I think that too much of our work is pro forma work. Fortunately, the committees are now more streamlined, so that I think—I’m not sure—that many times certain modest amendments or adjustments on a protocol can be just cleared by the chairman without going through a committee, and I think that’s good. In the old days, everything would have to go through the committee. And committee work should be streamlined. Unfortunately, as I mentioned, too much of our internal review board committees are meant to protect the hospital rather than to expedite research.

Tacey Ann Rosolowski, PhD

It seems to be a common view.

Raymond Alexanian, MD

Also, there are even, I’m told—I don’t know if it’s true—that even some departments don’t have—well, that’s not true. They probably do have. Do you know, for example, do all departments now have departmental meetings of their staff?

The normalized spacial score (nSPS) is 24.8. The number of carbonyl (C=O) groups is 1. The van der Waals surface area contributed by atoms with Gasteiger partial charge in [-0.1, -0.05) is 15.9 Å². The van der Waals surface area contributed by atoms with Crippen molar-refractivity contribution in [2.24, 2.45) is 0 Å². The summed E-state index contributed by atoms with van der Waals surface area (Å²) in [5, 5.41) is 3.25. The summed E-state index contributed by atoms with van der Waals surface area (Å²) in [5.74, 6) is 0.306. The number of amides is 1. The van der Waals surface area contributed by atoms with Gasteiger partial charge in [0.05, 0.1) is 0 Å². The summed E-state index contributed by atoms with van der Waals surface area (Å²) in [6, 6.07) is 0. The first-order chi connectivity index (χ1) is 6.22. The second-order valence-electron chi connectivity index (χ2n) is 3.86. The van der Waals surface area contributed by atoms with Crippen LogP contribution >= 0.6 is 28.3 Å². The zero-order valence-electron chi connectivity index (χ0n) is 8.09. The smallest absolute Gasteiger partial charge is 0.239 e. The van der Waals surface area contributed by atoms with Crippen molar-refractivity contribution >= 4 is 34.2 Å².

Tacey Ann Rosolowski, PhD

I believe so, yeah. I think that’s pretty much standard process.

Raymond Alexanian, MD

Is that standard process?

Tacey Ann Rosolowski, PhD

Yeah, pretty much standard practice, yeah. I think a lot of those kind of things have evolved as the institution has become larger and more complicated, because I think when it was smaller, you could rely on people having face-to-face contact in situations and passing information, but now the institution is so large that you have to have a formal meeting in order to get basic communication done.

Raymond Alexanian, MD

How many of those meetings do you suppose people present their research work to each other?

Tacey Ann Rosolowski, PhD

Well, that’s a different issue. That’s a completely different issue.

Raymond Alexanian, MD

See, in those days, in the old—we used to expect that—

Tacey Ann Rosolowski, PhD

Wow.

Raymond Alexanian, MD

—for each meeting, have a short presentation of some something interesting. Could be an interesting patient or an interesting idea or a result of your own work, just for ten minutes. I have a feeling none of that is done.

Tacey Ann Rosolowski, PhD